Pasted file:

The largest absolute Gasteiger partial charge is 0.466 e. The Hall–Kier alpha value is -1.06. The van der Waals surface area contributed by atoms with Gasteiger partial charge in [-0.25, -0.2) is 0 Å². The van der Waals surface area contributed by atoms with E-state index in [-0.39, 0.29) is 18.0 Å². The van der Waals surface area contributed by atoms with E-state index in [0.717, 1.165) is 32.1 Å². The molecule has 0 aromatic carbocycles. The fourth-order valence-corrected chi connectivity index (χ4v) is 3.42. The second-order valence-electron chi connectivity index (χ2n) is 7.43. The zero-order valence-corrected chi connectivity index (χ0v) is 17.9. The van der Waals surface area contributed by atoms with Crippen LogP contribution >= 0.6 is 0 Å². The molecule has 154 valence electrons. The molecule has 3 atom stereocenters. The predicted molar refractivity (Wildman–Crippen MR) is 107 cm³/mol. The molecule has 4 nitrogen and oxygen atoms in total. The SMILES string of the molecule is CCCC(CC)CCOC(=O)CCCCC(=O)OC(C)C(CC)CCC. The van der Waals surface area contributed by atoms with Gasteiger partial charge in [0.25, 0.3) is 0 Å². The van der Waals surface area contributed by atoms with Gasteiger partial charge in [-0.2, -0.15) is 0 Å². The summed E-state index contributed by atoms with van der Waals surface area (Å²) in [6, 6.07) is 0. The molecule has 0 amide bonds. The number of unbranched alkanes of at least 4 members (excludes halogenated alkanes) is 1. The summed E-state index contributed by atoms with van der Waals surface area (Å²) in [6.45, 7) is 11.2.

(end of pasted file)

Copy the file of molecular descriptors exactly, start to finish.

The largest absolute Gasteiger partial charge is 0.466 e. The Hall–Kier alpha value is -1.06. The van der Waals surface area contributed by atoms with Gasteiger partial charge in [-0.25, -0.2) is 0 Å². The van der Waals surface area contributed by atoms with E-state index in [-0.39, 0.29) is 18.0 Å². The van der Waals surface area contributed by atoms with E-state index in [0.717, 1.165) is 32.1 Å². The molecule has 0 aromatic carbocycles. The fourth-order valence-corrected chi connectivity index (χ4v) is 3.42. The second-order valence-electron chi connectivity index (χ2n) is 7.43. The zero-order valence-corrected chi connectivity index (χ0v) is 17.9. The van der Waals surface area contributed by atoms with Crippen LogP contribution >= 0.6 is 0 Å². The molecule has 154 valence electrons. The molecule has 3 atom stereocenters. The predicted molar refractivity (Wildman–Crippen MR) is 107 cm³/mol. The molecule has 4 nitrogen and oxygen atoms in total. The SMILES string of the molecule is CCCC(CC)CCOC(=O)CCCCC(=O)OC(C)C(CC)CCC. The van der Waals surface area contributed by atoms with Gasteiger partial charge in [0.25, 0.3) is 0 Å². The van der Waals surface area contributed by atoms with Gasteiger partial charge in [-0.2, -0.15) is 0 Å². The summed E-state index contributed by atoms with van der Waals surface area (Å²) in [6, 6.07) is 0. The molecule has 0 amide bonds. The number of unbranched alkanes of at least 4 members (excludes halogenated alkanes) is 1. The summed E-state index contributed by atoms with van der Waals surface area (Å²) in [6.45, 7) is 11.2.